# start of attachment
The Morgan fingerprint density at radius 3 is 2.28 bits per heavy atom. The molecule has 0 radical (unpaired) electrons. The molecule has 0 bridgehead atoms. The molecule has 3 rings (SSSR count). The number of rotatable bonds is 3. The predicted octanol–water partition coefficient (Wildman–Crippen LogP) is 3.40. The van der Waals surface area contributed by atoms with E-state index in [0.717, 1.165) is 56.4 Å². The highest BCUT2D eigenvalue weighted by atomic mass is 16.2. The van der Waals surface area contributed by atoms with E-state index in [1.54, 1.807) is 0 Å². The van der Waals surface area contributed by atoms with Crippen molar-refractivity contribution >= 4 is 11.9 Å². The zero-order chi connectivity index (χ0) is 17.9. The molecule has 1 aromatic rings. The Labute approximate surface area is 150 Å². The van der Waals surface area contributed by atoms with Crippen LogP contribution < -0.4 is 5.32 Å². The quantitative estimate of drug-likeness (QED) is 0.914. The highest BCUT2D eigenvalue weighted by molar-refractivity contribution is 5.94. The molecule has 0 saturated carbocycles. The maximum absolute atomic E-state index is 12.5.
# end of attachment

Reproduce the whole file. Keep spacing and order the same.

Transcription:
The Morgan fingerprint density at radius 3 is 2.28 bits per heavy atom. The molecule has 0 radical (unpaired) electrons. The molecule has 0 bridgehead atoms. The molecule has 3 rings (SSSR count). The number of rotatable bonds is 3. The predicted octanol–water partition coefficient (Wildman–Crippen LogP) is 3.40. The van der Waals surface area contributed by atoms with E-state index in [0.717, 1.165) is 56.4 Å². The highest BCUT2D eigenvalue weighted by atomic mass is 16.2. The van der Waals surface area contributed by atoms with E-state index in [1.54, 1.807) is 0 Å². The van der Waals surface area contributed by atoms with Crippen molar-refractivity contribution >= 4 is 11.9 Å². The zero-order chi connectivity index (χ0) is 17.9. The molecule has 1 aromatic rings. The Labute approximate surface area is 150 Å². The van der Waals surface area contributed by atoms with Crippen LogP contribution < -0.4 is 5.32 Å². The quantitative estimate of drug-likeness (QED) is 0.914. The highest BCUT2D eigenvalue weighted by molar-refractivity contribution is 5.94. The molecule has 0 saturated carbocycles. The maximum absolute atomic E-state index is 12.5.